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Home grown: Lemons

The plant that gives Garden Clinic gardeners more grief than any other is the lemon.

Here’s how to grow gorgeous lemons.

Words: Linda Ross


Growing lovely lemons doesn't have to be loathsome.


Don’t even consider a lemon if you don’t have a spot with at least six hours of sun a day. Choose either a full size tree, up to 4m, or a dwarf variety, perfect for pots or garden. There are three common lemon varieties in Australia:

‘Eureka’ - two or three flushes of fruit a year. Dwarf varieties do well in pots, growing 2-3m high and wide. Needs protection from frosts.

‘Lisbon’ -one major flush of fruit in winter, spikes on the stems. Needs protection from frosts.

‘Meyer’ -less acidic and popular for its small, round juicy fruit.

Search for a young, small specimen with healthy green leaves. Check the graft union - the area where the rootstock and the productive lemon join. If the plant has any suckers below the graft point, put it back and choose another as you’ll spend way too much getting rid of suckers, which can take over the plant entirely. Ensure that dwarf lemons are grafted on to the dwarf root stock ‘Flying Dragon’.



Lemons are very hungry plants, so dig well-rotted compost or old manure into the planting hole. Dig a hole twice as wide as the pot and a good depth. Fill the hole with water and let it seep into the surrounding soil before planting, and watering well again.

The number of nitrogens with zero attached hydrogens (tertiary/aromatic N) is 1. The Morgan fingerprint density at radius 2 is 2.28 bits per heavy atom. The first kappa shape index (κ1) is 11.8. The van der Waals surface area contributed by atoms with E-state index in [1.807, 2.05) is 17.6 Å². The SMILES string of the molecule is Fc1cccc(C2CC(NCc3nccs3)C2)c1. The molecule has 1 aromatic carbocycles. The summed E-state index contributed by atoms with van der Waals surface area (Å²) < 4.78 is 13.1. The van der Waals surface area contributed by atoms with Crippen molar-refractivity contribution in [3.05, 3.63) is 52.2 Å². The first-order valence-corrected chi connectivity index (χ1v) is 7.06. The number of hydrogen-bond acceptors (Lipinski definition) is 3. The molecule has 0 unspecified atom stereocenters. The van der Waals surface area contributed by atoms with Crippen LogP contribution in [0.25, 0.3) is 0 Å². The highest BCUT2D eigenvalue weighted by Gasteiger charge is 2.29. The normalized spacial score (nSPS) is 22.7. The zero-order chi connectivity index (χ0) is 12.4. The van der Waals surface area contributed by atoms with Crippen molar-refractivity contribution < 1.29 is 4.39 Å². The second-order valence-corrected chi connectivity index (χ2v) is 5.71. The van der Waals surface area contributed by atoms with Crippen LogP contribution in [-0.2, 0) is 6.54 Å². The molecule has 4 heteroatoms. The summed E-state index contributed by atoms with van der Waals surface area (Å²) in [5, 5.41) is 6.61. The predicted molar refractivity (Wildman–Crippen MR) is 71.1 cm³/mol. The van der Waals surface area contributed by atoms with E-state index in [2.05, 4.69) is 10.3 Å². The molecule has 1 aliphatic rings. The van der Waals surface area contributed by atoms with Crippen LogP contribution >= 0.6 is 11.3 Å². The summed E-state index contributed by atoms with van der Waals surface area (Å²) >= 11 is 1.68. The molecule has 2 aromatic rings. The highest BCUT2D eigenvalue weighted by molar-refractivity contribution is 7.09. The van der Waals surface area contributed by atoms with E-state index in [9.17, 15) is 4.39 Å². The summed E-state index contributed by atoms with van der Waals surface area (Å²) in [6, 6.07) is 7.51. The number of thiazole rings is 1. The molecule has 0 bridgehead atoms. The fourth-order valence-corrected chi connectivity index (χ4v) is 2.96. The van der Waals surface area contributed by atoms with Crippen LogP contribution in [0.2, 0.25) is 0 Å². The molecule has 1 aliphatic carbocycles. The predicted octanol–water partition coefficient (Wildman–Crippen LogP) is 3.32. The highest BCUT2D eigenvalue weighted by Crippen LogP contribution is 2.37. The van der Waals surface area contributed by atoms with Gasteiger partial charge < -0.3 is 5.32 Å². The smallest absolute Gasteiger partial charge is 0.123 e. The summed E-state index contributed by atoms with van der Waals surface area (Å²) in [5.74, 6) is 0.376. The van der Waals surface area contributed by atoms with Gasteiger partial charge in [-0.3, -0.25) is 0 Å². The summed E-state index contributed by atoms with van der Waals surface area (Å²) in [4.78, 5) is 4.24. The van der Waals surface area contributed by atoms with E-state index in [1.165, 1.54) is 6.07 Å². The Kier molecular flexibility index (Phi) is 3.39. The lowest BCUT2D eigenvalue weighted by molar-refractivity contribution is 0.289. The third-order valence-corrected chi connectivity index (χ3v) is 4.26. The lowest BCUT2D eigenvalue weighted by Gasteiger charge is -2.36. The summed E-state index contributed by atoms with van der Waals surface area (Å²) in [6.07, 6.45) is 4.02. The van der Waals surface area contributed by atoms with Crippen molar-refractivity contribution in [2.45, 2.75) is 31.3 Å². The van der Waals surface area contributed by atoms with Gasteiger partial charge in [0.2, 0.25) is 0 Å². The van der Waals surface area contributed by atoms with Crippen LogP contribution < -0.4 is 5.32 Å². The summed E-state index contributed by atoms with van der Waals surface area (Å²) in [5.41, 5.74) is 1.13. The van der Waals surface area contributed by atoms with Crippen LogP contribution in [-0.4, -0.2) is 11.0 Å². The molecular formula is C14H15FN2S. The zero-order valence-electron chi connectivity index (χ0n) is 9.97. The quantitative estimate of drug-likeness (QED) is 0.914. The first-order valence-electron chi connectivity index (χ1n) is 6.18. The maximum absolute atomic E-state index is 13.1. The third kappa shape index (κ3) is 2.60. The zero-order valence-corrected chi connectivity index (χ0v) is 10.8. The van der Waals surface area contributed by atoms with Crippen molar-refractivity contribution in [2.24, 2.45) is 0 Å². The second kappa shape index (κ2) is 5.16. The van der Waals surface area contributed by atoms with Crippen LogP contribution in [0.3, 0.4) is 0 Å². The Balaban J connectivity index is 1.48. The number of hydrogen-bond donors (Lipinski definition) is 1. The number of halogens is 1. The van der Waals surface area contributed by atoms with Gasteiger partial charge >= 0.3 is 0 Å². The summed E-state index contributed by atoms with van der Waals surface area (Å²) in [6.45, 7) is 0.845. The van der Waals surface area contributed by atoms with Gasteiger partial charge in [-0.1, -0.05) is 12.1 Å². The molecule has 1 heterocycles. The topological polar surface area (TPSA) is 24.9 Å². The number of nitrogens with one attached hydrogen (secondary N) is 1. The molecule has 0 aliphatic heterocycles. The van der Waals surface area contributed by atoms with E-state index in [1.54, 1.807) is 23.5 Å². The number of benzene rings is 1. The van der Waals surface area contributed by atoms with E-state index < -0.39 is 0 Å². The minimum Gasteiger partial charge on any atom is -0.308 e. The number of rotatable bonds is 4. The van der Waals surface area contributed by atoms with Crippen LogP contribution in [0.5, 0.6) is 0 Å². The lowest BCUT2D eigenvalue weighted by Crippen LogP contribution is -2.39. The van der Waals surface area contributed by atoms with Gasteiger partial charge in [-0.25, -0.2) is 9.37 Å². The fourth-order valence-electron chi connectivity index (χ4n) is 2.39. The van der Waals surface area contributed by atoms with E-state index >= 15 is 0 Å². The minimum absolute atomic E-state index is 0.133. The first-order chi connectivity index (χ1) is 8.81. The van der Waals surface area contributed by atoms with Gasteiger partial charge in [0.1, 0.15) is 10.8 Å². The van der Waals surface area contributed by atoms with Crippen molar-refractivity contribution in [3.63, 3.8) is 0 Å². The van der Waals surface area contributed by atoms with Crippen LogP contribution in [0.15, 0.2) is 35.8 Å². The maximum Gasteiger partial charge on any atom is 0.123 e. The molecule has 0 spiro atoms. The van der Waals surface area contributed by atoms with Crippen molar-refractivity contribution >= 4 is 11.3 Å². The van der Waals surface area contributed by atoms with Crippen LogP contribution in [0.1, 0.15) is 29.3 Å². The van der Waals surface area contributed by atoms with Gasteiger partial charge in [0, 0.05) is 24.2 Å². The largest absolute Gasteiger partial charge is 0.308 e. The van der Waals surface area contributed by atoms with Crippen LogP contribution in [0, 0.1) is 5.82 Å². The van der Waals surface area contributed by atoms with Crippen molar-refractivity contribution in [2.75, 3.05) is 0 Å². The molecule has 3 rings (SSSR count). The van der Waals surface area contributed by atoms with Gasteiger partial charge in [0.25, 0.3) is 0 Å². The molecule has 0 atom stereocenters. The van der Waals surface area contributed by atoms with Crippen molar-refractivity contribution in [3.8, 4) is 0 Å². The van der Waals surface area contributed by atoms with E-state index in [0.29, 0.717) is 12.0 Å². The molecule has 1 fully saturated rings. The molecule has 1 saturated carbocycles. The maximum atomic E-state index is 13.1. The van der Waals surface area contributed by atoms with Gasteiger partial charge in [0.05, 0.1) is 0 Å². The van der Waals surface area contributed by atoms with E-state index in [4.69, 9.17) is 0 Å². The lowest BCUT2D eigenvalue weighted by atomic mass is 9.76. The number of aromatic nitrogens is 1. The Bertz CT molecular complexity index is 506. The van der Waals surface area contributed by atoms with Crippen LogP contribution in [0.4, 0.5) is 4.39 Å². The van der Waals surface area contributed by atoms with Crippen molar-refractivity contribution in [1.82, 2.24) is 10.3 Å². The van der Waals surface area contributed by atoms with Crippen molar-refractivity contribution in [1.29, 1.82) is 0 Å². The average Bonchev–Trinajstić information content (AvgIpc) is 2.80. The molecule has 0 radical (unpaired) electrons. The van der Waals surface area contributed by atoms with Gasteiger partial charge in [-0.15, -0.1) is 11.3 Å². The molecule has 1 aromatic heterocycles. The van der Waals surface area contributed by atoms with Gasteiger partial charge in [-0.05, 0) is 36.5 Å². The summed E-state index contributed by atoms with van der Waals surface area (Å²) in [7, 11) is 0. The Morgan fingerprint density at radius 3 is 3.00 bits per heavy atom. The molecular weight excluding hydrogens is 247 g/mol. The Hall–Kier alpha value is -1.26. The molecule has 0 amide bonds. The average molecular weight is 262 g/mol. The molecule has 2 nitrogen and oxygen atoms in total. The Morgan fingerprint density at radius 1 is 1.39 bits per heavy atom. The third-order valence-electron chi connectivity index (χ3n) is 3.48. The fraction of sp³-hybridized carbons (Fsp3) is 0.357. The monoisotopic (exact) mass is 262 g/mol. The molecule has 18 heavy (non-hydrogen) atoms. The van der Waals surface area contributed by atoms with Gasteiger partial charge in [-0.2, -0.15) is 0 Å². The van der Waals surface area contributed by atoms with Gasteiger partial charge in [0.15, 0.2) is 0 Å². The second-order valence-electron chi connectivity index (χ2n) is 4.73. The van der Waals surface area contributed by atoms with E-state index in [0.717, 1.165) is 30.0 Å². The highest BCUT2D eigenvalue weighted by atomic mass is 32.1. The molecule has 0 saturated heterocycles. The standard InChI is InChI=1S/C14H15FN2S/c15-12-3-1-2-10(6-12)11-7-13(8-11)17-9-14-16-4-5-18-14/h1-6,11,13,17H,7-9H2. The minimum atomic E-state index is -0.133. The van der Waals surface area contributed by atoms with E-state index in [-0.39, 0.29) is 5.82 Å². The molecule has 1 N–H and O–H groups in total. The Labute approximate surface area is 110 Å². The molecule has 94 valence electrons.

Remove flowers and fruit from young trees, as they take too much energy from the plant while it is trying to establish. Allow trees three years before setting fruit, then get set for bountiful harvests!

Prune from late winter to early spring. Young trees should be pruned to establish a good shape. Remove any sprouts or weak limbs so the plant can focus on growing a strong canopy.

As the tree grows, prune any crossing limbs, tangled branches or dead wood. Main scaffold branches should be staggered. Aim to maintain eight once the plant is established. Prune subsidiary shoots off these scaffold branches. Aim to prune 20 percent of the canopy each year, focusing on longer, protruding branches that affect the desired shape of the canopy. Thinning out of branches as the trees age allows light to penetrate more areas of the tree encouraging fruit production inside the canopy.



The main pests are aphids; waxy, brown scale on stems and leaves; and citrus leaf miner causing silver trails and twisted leaves in young foliage. Spray with Eco-Oil. Stink bugs may appear in large numbers from October. Knock them off the branches and squish them underfoot, but wear protective goggles as then bugs can squirt a painful liquid into the eyes.

A black crusty coating on the leaves and fruit indicates the presence of a sap sucking insect. Treat the insect pest and the sooty mould will clear up by itself. The mould is not harmful; simply wash it off fruit.





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Author: Linda Ross